I will first write a brief overview of each poem, starting with ‘ Still I Rise ‘
Still I Rise has seven stanzas, each with a definate rhyme scheme of ABCB, with the endings of the second and last lines rhyming. The Poem is written to be read with one voice, whcih carries strength throughout the verse, yet still manages to seem bitter and angry at the same time.
The poem starts in the past tense, and seems to flow through time, ending in the present tense. The last line in each stanza contains ‘ I Rise’, and i think that this emphasis the title, and the struggles that the writer faced in this poem.
Life Doesn`t Frighten Me has eight stanzas, with an erratic rhyme scheme that only becomes apparent in the latter stanzas. This poem seems to conjure up images with its words, which really helps us to read and understand the poem.
It is written quite simply, but effectively, with short words to help it roll of the tounge. I think that the message of the poem is pretty clear, that the writer is not afraid of anything, unless she is asleep. It is almost as if she knows that to show an emotional reaction is an almost certainty to accept defeat.
Still I Rise.
In this poem, Maya Angelou is accusing us, the readers, of telling evil lies, and she also says that we have ridden her into the ground, and that we may shoot her, cut her and if it pleases us to, we can kill her.
In the first stanza, I think that she may be reflecting upon old history books and archives, saying that they are full of lies, and that she knows the real truth. With this one voice, I think that she may be celebrating the abolition of slavery, when she says how the slaves were transported, and how they were treated like dirt in the hulls of ships. they would only see the black in the hull, and the black of night if they were allowed out.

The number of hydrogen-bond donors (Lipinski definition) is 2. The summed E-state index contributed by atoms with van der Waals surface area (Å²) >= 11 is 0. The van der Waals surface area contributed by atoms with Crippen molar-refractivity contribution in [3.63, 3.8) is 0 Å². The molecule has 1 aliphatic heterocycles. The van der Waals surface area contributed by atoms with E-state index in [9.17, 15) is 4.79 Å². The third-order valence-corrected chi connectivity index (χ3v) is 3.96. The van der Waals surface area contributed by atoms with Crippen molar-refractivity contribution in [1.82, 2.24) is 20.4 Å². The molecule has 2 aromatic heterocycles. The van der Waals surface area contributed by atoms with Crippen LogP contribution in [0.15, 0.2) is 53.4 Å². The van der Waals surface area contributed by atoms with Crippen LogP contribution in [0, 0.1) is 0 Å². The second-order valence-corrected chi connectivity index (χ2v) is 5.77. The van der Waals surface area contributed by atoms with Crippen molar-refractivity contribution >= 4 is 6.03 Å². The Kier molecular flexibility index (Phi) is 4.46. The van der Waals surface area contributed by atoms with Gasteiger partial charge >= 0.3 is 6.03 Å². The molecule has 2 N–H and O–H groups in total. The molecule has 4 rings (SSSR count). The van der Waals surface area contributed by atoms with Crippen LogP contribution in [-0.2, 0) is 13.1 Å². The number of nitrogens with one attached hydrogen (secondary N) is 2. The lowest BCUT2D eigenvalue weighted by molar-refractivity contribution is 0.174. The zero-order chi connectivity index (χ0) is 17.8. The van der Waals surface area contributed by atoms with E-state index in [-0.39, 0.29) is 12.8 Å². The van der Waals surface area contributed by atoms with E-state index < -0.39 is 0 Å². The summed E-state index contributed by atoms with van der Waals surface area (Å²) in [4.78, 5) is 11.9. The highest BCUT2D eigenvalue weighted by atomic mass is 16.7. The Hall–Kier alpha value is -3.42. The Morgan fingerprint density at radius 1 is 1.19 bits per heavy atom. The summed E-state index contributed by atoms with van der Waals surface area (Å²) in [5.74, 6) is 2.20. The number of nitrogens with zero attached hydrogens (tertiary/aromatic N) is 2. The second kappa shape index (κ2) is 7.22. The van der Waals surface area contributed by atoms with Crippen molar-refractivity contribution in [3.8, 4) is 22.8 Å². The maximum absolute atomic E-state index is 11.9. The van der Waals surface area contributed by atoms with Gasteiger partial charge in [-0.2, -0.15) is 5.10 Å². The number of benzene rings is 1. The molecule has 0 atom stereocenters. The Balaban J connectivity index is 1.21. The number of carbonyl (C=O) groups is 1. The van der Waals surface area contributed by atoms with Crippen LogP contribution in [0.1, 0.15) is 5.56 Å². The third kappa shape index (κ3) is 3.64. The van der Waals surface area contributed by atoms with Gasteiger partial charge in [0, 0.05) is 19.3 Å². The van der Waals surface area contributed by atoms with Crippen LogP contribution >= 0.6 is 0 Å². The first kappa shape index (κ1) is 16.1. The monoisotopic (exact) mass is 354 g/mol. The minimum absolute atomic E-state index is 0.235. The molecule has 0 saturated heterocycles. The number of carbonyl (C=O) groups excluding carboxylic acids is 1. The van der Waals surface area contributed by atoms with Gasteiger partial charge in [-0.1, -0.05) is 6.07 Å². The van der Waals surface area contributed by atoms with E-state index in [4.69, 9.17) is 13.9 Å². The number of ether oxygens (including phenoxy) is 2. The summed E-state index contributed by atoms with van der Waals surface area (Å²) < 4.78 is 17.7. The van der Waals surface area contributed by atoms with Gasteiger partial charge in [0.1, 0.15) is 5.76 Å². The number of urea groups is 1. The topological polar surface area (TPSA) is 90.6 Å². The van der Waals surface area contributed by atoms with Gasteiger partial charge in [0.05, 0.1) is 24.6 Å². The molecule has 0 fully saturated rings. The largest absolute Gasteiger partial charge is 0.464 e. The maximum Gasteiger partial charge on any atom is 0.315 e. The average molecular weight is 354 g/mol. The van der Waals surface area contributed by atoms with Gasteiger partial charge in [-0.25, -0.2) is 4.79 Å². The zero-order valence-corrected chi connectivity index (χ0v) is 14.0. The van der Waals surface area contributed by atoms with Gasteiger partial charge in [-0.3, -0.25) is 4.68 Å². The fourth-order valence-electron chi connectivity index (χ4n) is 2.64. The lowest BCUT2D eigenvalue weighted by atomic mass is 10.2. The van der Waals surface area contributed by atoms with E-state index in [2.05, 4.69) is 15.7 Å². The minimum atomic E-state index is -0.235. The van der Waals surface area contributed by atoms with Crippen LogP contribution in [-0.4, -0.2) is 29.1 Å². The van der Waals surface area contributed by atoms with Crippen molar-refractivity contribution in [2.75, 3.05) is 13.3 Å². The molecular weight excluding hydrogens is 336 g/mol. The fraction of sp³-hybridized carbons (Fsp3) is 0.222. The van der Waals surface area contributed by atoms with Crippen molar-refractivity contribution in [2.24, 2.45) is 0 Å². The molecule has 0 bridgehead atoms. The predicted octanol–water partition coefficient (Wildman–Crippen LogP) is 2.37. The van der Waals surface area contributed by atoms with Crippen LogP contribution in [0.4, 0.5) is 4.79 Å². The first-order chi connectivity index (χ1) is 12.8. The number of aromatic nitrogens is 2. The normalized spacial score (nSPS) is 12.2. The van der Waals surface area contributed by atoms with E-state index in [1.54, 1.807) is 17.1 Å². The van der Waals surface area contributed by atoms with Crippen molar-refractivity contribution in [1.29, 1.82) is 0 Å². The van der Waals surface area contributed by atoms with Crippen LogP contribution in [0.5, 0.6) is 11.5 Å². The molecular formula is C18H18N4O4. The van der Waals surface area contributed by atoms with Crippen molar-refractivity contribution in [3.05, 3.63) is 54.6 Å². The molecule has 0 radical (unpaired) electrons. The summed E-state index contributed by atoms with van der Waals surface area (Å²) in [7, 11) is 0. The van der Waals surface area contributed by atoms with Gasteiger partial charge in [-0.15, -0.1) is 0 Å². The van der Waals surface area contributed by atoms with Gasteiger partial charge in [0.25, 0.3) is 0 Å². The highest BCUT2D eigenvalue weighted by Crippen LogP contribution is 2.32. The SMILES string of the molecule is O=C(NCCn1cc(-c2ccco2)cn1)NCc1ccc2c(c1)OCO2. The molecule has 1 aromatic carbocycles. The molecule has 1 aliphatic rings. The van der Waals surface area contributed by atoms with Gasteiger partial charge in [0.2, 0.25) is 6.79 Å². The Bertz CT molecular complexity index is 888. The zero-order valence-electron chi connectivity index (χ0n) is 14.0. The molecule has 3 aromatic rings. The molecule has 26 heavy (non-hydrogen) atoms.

The last verses however, i think depict her joy at being set free, and to be classed as an equal citizen.
Angelou talks about oil wells, gold mines and diamonds in the poem.
Blck slaves were put to work in these places, and also oil and diamond mining was big business back in Africa and the middle east, where the slaves had come from. This may have been a way of remembering her ancestors and family back home in Africa, and wishing that she could be back with them rather than working for nothing but a few sadistic, selfish, arrogant slave owners.
On a personal note, i find the whole concept of slavery sickening. No-one can belong to anyone else, human beings are free spirits which cannot be owned.
Life Doesn`t Frighten Me.
This poem tells us about the things that do not firighten the writer, but may cause some people to be un-nerved by them.
The first stanza has an eerie, mystical aure around it, when she talks about shadows and noises, this sets up the rest of the poem with a standard to keep to. T the end of the third and last line of the first, second and fourth stanzas, the line
‘ Life doesn`t frightn me at all ‘ is repeated. I think that this is done to emphasise the fact and the title, or to let the writer believe herself, so to reinforce what she is saying.
This poem has some similar qualities to ‘Still I Rise’, the way the stanzas are easy to understand and the way the words just roll off your tounge.
The third stanza is written in almost a list form, with very simple mono – syllabic words and hardly any punctuation, it is meant to be said quickly and breathlessly. From stanza six onwards however, the poe, takes a change in rhythym, and the pattern of the stanza changes with the second and last lines ending in rhyme.
The last stanza is the most inportant I think. When Angelou repeats the line ‘ Not at all ‘ , I think that this repetition is to reinforce what she is saying, almost to help her to believe her own words if she doubts them.
The short, sharp layout gives a sense of impact in the poem, and the whole poem is written to be read in the way of a little girl`s voice. The nding of the poem is not particularly surprising or thought provoking, although the change in pattern and rhyme makes me think that the writer may have been in some distress, and possibly in denial.
There is no heavy punctuation throughout the poem, just the occasional and obligatory full stop or comma to allow the reader to breathe.